Dollar Index – Surprisingly, the greenback dropped 1.05% to 102.72, its twoweek low as it extended its pullback from the recent high. The sudden fall in the dollar was most probably due to a shift in position as most other currencies were battered against the USD and attracted some buyers. There is also the case of mounting worries over “peaking” growth amidst higher interest rates and red-hot inflation which triggered a flight to safety as the UST yields fell. On the data front, the number new claims for unemployment benefits increased to 218K in the week ended 14 May, from a revised 197K in the previous period and above the market estimate of 200K. It is the highest reading since January this year.
US equities and sovereign bonds – Wall Street traded lower when the Dow Jones slid 0.75% to 31,253, S&P500 contracted 0.58% to 3,901, while the tech heavyweight Nasdaq declined 0.26% to 11,389. The UST10Y benchmark yield fell further by 4.7bps to 2.837% while the UST2Y yield dropped 6.2bps to 2.607%, making the yield spread between the two at 22.9bps, higher than previous session’s 21.5bps.
Euro – Taking advantage of the bearish greenback, the euro soared 1.19% to 1.059. The minutes of the ECB's April meeting provided more evidence that a majority of policymakers at the ECB have become increasingly concerned about the inflation outlook. This further raises the likelihood of a steeper rate hike by the ECB during the 2H22.
British pound – Similarly, the pound surged 1.02% to 1.247. The Confederation of British Industry's order book balance rose to 26 in May 2022, up from 14 in the previous month albeit worries on cost pressures and forward-looking sentiment due to Ukraine-Russia war.
Japanese yen – The yen strengthened 0.34% to 127.79, retreating from its 20- year low. Japan called on other G7 countries to reiterate the group’s agreement on exchange rate policy amidst sharp volatility in the currency market, especially for the yen. Japan posted a trade deficit of ¥839.2bil in April 2022, compared with market consensus of a gap of ¥1,159bil. Exports rose only by 12.5% y/y to ¥8,076.2bil, below the market consensus of a 13.8% gain, while imports climbed 28.2% y/y to a fresh record peak of ¥8,915.4bil.
Chinese yuan – The yuan benefitted as well as it appreciated sharply by 0.62% to 6.713. China’s Covid new cases are trending down in general, but the threat of lockdowns lingers as infections are found in key cities while authorities are still committed to the zero-Covid policy. On another note, according to SWIFT, the yuan remained the fifth most active currency despite a drop of the share of global payments currency to 2.14% from 2.20% in March.
Korean won – The won depreciated 0.88% to 1,227. Political noises in the Korean peninsula are mounting as US President Joe Biden plans to visit South Korea next week, while North Korea is expected to conduct nuclear test at the same time, warned Seoul lawmakers.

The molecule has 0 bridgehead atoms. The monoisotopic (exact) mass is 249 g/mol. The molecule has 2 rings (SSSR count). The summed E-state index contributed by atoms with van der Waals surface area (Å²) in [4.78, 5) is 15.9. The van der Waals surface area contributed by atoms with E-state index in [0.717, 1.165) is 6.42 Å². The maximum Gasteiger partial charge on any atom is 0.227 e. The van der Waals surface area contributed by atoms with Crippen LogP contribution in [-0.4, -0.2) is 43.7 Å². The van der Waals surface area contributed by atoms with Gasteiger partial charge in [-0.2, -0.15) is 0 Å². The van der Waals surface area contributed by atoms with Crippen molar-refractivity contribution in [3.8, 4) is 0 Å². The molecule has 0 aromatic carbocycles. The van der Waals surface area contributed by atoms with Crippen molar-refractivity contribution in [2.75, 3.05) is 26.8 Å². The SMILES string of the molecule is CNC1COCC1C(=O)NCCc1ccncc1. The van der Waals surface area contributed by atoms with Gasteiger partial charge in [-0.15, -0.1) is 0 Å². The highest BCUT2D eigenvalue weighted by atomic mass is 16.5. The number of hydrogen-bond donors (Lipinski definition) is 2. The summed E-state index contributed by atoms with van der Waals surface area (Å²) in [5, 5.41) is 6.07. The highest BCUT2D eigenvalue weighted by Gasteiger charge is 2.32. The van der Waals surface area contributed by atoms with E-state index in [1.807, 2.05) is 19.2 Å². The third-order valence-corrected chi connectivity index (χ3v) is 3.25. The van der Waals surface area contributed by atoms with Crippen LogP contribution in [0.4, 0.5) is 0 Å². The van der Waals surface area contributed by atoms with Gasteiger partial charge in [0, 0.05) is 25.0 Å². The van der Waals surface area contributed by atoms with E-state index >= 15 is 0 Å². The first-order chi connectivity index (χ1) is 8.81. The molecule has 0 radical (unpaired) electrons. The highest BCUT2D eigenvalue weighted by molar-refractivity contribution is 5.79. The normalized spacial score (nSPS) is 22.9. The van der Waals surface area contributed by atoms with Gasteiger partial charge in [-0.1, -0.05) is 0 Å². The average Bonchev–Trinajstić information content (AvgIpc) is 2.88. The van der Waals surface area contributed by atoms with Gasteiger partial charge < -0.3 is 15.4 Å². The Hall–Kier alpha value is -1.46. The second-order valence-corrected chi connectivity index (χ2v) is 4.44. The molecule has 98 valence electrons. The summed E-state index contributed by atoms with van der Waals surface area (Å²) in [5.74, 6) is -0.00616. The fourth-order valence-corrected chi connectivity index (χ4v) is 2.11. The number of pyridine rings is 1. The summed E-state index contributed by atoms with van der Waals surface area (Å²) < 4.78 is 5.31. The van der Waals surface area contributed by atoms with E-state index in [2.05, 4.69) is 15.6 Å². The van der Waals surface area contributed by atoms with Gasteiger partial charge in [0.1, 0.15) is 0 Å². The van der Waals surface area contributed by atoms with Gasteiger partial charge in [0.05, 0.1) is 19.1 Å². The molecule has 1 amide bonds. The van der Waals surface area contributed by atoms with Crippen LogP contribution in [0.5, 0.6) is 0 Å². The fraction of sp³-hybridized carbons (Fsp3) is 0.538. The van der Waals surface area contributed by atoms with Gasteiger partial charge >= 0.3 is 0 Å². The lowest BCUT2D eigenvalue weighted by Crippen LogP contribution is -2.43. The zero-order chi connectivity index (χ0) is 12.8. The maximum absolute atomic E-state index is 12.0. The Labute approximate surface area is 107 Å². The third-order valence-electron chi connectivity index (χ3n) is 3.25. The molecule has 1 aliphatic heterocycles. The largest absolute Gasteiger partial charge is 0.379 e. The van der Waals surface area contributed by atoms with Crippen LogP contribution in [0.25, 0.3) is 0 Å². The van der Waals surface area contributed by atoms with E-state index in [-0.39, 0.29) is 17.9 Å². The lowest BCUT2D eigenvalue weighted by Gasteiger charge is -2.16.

Australian dollar – The Aussie dollar rebounded as it jumped 1.35% to 0.705. Australia's seasonally adjusted unemployment rate was at 3.9% in April 2022, unchanged from March, as the labour market is seeing a steady recovery in the economy from the pandemic. The labour force participation rate (LFPR) in Australia decreased marginally to 66.3% from 66.4%.
Crude oil – The oil market recouped two days losses following the prospect of easing restrictions in China and the EU ban on Russian oil. The European Commission has announced a €210bil (US$220bil) plan to end its dependency on Russian fossil fuels in a span of five years and speed up its transition to green energy. Brent surged 2.69% to US$112 per barrel while WTI jumped 2.39% to US$112 per barrel.
Gold – Gold was also on the upside as it climbed 1.39% to US$1,841/oz.
Malaysia ringgit – The local currency depreciated past the 4.40 level by 0.18% to 4.405. The International Monetary Fund (IMF) is expecting Malaysia’s economy to expand by 5.75% in 2022, driven by pent-up domestic demand and continued strong external demand. This is in line with the government's growth projection of between 5.3% and 6.3% for 2022 and near our in-house projection of around 5.6%.
KLSE – The FBM KLCI fell 0.35% to 1,549 amidst starkly reddish major and regional indices. Detailed transactions showed that both local institutions and retailers were net sellers at RM25.9mil and RM5.2mil respectively while being offset by foreign investors’ net buying of RM31.2mil flow.
Fixed Income – The local bond market saw a rally in prices as the 3-year MGS benchmark yield dipped 6.0bps to 3.620%, 5-year -13.0bps to 3.880%, 7-year -4.0bps to 4.370%, and 10-year -5.0bps to 4.410%.
Rates – The IRS yield curve shifted lower as well with the (3Y) -5.0bps to 3.675%, (5Y) -8.5bps to 3.840%, (7Y) -10.5bps to 4.020%, and (10Y) -5.5bps to 4.225%.
Against major currencies – The ringgit had the upper hand against the EUR, AUD, and IDR, but weakened against the GBP, JPY, CNY, SGD, THB, PHP and VND,
We expect the MYR to trade between our support level of 4.3800 and 4.3850 while our resistance is pinned at 4.4150 and 4.4350
Source: AmInvest Research - 20 May 2022
Created by AmInvest | Jul 07, 2022
Created by AmInvest | Jul 06, 2022
Created by AmInvest | Jul 06, 2022